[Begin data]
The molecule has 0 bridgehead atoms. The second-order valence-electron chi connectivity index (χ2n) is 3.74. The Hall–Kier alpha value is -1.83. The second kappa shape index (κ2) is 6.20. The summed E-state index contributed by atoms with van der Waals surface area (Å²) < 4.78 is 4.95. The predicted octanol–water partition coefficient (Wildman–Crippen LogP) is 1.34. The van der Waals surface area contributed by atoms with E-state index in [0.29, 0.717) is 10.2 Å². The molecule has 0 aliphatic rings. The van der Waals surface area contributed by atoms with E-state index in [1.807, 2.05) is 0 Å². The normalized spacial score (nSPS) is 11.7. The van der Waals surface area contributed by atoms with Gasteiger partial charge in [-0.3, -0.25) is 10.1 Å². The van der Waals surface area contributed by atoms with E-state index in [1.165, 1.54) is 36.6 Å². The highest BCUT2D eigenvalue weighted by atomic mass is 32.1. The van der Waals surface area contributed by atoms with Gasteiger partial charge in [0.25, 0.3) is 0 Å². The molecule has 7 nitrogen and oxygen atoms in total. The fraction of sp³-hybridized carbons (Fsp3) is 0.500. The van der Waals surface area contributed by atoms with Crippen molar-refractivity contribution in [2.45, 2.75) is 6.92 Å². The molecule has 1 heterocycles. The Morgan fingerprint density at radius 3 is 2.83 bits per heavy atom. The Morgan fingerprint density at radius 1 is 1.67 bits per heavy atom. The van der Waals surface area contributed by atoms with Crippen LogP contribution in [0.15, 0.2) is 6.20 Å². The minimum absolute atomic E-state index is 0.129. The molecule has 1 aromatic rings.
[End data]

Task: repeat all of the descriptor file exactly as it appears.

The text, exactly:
The molecule has 0 bridgehead atoms. The second-order valence-electron chi connectivity index (χ2n) is 3.74. The Hall–Kier alpha value is -1.83. The second kappa shape index (κ2) is 6.20. The summed E-state index contributed by atoms with van der Waals surface area (Å²) < 4.78 is 4.95. The predicted octanol–water partition coefficient (Wildman–Crippen LogP) is 1.34. The van der Waals surface area contributed by atoms with E-state index in [0.29, 0.717) is 10.2 Å². The molecule has 0 aliphatic rings. The van der Waals surface area contributed by atoms with E-state index in [1.807, 2.05) is 0 Å². The normalized spacial score (nSPS) is 11.7. The van der Waals surface area contributed by atoms with Gasteiger partial charge in [-0.3, -0.25) is 10.1 Å². The van der Waals surface area contributed by atoms with E-state index in [1.165, 1.54) is 36.6 Å². The highest BCUT2D eigenvalue weighted by atomic mass is 32.1. The van der Waals surface area contributed by atoms with Gasteiger partial charge in [0.25, 0.3) is 0 Å². The molecule has 7 nitrogen and oxygen atoms in total. The fraction of sp³-hybridized carbons (Fsp3) is 0.500. The van der Waals surface area contributed by atoms with Crippen molar-refractivity contribution in [2.45, 2.75) is 6.92 Å². The molecule has 1 heterocycles. The Morgan fingerprint density at radius 3 is 2.83 bits per heavy atom. The Morgan fingerprint density at radius 1 is 1.67 bits per heavy atom. The van der Waals surface area contributed by atoms with Crippen LogP contribution in [0.15, 0.2) is 6.20 Å². The minimum absolute atomic E-state index is 0.129. The molecule has 1 aromatic rings.